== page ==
Workers and volunteers with Habitat for Humanity of Tuolumne County are nearing completion of two new homes in Parrotts Ferry Village, a planned, multi-home community of affordable workforce housing in Columbia, which the nonprofit began developing in 2011.
On Saturday, qualified home buyer Alicia Cragholm, a working, single mother of three children ages 5, 8, and 10, came to paint interior areas inside the single-dwelling home she plans to move into in April.
Cragholm, 33, a current resident of Sonora, has worked full-time in a dental office for nearly three years, and before that she worked in restaurants and retail. Like other Habitat for Humanity home buyers, she had to apply to the nonprofit to see if she was qualified and complete more than 50 hours of financial stewardship, budgeting, and home maintenance courses.
“I had to apply three times before I was accepted,” Cragholm said. “April 2017 was the first time, then again about a year later. I was approved in August 2019.”
Cragholm had unpaid debts before, but was able to pay them all off with the help of Habitat for Humanity education courses, said Trinity Abila, president and chief executive officer of Habitat for Humanity of Tuolumne County.
“These houses are vessels that we use to bring hope and dignity to the people who live here,” Abila said Saturday at Parrotts Ferry Village. “If we want Tuolumne County to be a beautiful place to live, a thriving place to live, we need to be able to house our workforce.”
There is a significant lack of affordable workforce housing in Tuolumne County, Abila said. Habitat for Humanity of Tuolumne County calls Parrotts Ferry Village workforce housing because all of the homeowners who live there are workers in Tuolumne County, Abila said.
“They work at the restaurants you eat in, the shops you shop in, at the hospital, in construction, some work at the casino, and for county administration,” she said. “Many of their peers at work, in similar jobs and with similar wages cannot afford housing because rents are so high. Getting a first-time mortgage can be overwhelming for most people on the wages many of our workforce homeowners earn.”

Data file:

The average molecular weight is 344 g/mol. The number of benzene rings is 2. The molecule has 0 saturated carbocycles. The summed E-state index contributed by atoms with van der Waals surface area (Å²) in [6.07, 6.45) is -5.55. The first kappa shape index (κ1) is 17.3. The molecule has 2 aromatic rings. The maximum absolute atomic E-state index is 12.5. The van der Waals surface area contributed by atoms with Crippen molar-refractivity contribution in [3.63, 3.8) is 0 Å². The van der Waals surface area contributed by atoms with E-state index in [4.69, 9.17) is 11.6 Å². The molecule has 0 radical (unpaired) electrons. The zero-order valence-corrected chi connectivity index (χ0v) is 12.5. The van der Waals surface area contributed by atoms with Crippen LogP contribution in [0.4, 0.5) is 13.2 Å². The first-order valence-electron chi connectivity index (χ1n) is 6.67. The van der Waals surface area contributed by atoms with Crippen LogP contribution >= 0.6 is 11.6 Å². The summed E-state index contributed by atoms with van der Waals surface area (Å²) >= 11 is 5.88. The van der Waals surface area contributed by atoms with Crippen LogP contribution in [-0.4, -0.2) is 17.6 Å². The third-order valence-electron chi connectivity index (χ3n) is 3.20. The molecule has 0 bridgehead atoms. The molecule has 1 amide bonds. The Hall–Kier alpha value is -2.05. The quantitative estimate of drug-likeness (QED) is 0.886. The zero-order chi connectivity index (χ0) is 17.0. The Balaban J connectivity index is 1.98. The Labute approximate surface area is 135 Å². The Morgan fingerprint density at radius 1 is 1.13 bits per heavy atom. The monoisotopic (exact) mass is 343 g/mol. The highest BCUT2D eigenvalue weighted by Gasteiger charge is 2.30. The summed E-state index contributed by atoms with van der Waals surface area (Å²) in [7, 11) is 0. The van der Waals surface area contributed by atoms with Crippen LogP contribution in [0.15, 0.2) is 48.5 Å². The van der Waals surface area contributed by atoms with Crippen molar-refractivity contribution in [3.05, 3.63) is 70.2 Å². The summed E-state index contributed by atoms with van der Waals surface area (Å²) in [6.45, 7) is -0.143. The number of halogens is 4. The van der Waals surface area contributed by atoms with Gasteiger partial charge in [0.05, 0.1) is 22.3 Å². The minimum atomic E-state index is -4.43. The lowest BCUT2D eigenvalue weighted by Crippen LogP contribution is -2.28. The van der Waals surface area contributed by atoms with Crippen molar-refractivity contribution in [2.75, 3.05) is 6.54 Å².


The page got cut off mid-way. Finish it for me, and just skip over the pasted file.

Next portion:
Families who purchase Habitat for Humanity homes earn 40 to 60 percent of the county’s median income and are considered extremely low to low income by the U.S. Department of Housing and Urban Development standards, according to Habitat for Humanity of Tuolumne County.
For example, a 2016 study conducted by Adventist Health Sonora showed the median income in the county four years ago was $54,000. Nearly 30% of renters in the county spend more than half of their income on rent. Habitat for Humanity home buyers pay less on their mortgages than they previously did on rent.
Anyone who wants to become a Habitat for Humanity home buyer must apply, and eligibility guidelines stipulate that applicant families must live in unsafe, substandard or extremely overcrowded conditions.
Accepted applicants must put in a total of 300 hours of work called sweat equity. Those hours must include financial education classes taught by Habitat for Humanity, eHome America, and community volunteers. In addition, prospective Habitat for Humanity home buyers must pay off all medical debt before qualifying for loans and can’t have anything in collections in order to qualify.
Education courses include how to be a responsible, self-sustaining member of a homeowners association, Abila said.